This Week at Trinity, Beamsville
Friday, March 6, 2020
This week I’ve been debating whether I want to stray into musings on COVID-19 and its movement across the world. Of course it’s part of daily conversation, in plenty of circles, at home and church, and it’s impossible to turn on the news without updates on the viral spread. Still, there is part of me that hasn’t wanted to address it here, mostly in not wanting to contribute to panic and fear… as if my silence would ease it all away. My reluctance has not gone away, but this past week’s unfolding, in terms of where I spent more time, has prompted some longer thinking on the many things that cause us to keep distance from one another.
The short back-story is that, for the better part of two days, I found myself at the home desk, in relative isolation. One day was planned months ago, as our eldest said farewell to all four of his wisdom teeth – which left the balance of the day to rotate ice packs and supply room-temperature liquids and soft foods galore. His recovery has been smooth (no pun intended, and with thanks for all your concern); so much so that the next day at home came unbidden, for my own care. Reluctantly, I gave in to the cold that had been chasing me for days – or more accurately, kept me awake too long in coughing spells. No sympathy required for any of the above. On the grander scheme, these are barely blips of discomfort. Also, to be blunt, for an introvert like me, time away from the crowds is usually a precious gift… but it feels quite different when it’s not of my choosing.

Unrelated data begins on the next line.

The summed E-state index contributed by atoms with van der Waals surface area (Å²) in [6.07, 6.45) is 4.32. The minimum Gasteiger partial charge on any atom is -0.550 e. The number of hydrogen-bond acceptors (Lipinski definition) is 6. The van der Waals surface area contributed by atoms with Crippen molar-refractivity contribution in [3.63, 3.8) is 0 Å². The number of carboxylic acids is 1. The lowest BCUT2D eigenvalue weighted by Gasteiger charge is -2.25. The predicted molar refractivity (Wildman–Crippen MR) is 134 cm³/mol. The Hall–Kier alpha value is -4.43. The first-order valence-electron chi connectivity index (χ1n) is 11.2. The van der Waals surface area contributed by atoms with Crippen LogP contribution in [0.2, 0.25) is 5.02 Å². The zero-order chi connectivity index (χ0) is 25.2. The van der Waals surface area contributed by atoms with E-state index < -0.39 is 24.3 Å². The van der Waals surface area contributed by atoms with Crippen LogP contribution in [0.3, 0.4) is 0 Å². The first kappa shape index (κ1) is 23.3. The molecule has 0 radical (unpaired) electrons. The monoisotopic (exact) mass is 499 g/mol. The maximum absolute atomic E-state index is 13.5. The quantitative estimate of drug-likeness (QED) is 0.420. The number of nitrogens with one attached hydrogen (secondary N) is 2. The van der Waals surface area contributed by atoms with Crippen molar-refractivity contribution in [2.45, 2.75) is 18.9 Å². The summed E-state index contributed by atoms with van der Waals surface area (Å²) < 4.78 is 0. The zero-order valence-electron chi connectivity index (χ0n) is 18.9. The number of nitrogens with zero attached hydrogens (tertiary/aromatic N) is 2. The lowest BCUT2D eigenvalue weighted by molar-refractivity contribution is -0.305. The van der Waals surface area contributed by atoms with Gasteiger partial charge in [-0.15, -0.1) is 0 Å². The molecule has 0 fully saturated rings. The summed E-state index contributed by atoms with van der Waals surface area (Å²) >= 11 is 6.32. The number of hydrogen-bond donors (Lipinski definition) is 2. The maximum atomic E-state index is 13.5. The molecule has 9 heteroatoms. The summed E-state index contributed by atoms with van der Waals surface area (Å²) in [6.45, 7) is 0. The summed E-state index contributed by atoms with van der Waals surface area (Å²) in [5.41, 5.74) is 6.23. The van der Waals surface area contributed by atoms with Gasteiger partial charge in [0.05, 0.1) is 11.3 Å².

I am not attempting to draw any sort of parallel between a couple of days and the massive quarantines and sometimes tragic outcomes for those impacted by the Novel Coronavirus. I understand the need for precautions, preclusions, and procedures to limit impacts and illness. I don’t envy any of the people making hard decisions about how to proceed in the midst of it all.
That said, there are two primary questions that keep swirling in my head: how can we instill the importance of wise health and hygiene long after this current virus subsides, to protect the most vulnerable when there are no headlines to move us to action? Second, and perhaps just as importantly, how can we move through this current outbreak in ways that are as compassionate as they are self-protective? How do we ensure that the isolating practices to protect do not breed fear of the people beside us? How do we hold each other in love, when we’re working hard to keep distance from potential illness? How do we hold this in perspective with the myriad diseases and suffering that do not garner global attention and response?
I guess that’s more than two questions. I know I have plenty more beyond that. I also know and trust that, as always and ever, God is giving us each other for the long haul. In joy and in suffering, we are on this journey together. We are walking in the Way of Jesus, who calls us to see his face in the face of every one we meet, even as they would his face in ours. Thank God for such trust, and such tender Love.
With love to you all,
“We get so wrapped up in numbers in our society, and the most important thing is that we’re able to be one to one, you and I, with each other at the moment.” (Fred Rogers, PBS, 1994)